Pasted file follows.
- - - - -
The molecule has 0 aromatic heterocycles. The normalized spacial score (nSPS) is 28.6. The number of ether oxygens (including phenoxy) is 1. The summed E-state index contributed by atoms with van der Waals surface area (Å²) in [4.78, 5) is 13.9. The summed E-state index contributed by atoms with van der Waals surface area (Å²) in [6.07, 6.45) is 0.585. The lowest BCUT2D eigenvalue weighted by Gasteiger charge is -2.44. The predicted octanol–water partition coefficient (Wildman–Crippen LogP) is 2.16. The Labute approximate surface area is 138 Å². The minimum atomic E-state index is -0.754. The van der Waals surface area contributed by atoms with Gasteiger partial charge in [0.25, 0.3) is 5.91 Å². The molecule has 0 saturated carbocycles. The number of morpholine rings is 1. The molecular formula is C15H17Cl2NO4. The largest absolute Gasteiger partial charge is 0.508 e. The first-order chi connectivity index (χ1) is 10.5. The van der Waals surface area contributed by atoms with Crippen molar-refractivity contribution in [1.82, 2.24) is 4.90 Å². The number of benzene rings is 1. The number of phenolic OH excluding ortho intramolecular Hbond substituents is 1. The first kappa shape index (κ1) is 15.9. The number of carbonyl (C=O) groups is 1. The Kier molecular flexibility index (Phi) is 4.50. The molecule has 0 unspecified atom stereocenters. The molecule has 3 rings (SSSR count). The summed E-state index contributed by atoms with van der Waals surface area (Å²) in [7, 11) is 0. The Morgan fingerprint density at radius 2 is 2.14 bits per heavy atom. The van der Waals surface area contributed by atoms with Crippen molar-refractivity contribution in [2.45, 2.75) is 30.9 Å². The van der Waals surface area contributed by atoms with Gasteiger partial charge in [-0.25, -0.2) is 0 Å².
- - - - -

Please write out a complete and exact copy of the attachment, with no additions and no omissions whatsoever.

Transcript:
The molecule has 0 aromatic heterocycles. The normalized spacial score (nSPS) is 28.6. The number of ether oxygens (including phenoxy) is 1. The summed E-state index contributed by atoms with van der Waals surface area (Å²) in [4.78, 5) is 13.9. The summed E-state index contributed by atoms with van der Waals surface area (Å²) in [6.07, 6.45) is 0.585. The lowest BCUT2D eigenvalue weighted by Gasteiger charge is -2.44. The predicted octanol–water partition coefficient (Wildman–Crippen LogP) is 2.16. The Labute approximate surface area is 138 Å². The minimum atomic E-state index is -0.754. The van der Waals surface area contributed by atoms with Gasteiger partial charge in [0.25, 0.3) is 5.91 Å². The molecule has 0 saturated carbocycles. The number of morpholine rings is 1. The molecular formula is C15H17Cl2NO4. The largest absolute Gasteiger partial charge is 0.508 e. The first-order chi connectivity index (χ1) is 10.5. The van der Waals surface area contributed by atoms with Crippen molar-refractivity contribution in [1.82, 2.24) is 4.90 Å². The number of benzene rings is 1. The number of phenolic OH excluding ortho intramolecular Hbond substituents is 1. The first kappa shape index (κ1) is 15.9. The number of carbonyl (C=O) groups is 1. The Kier molecular flexibility index (Phi) is 4.50. The molecule has 0 unspecified atom stereocenters. The molecule has 3 rings (SSSR count). The summed E-state index contributed by atoms with van der Waals surface area (Å²) in [7, 11) is 0. The Morgan fingerprint density at radius 2 is 2.14 bits per heavy atom. The van der Waals surface area contributed by atoms with Crippen molar-refractivity contribution in [2.45, 2.75) is 30.9 Å². The van der Waals surface area contributed by atoms with Gasteiger partial charge in [-0.25, -0.2) is 0 Å².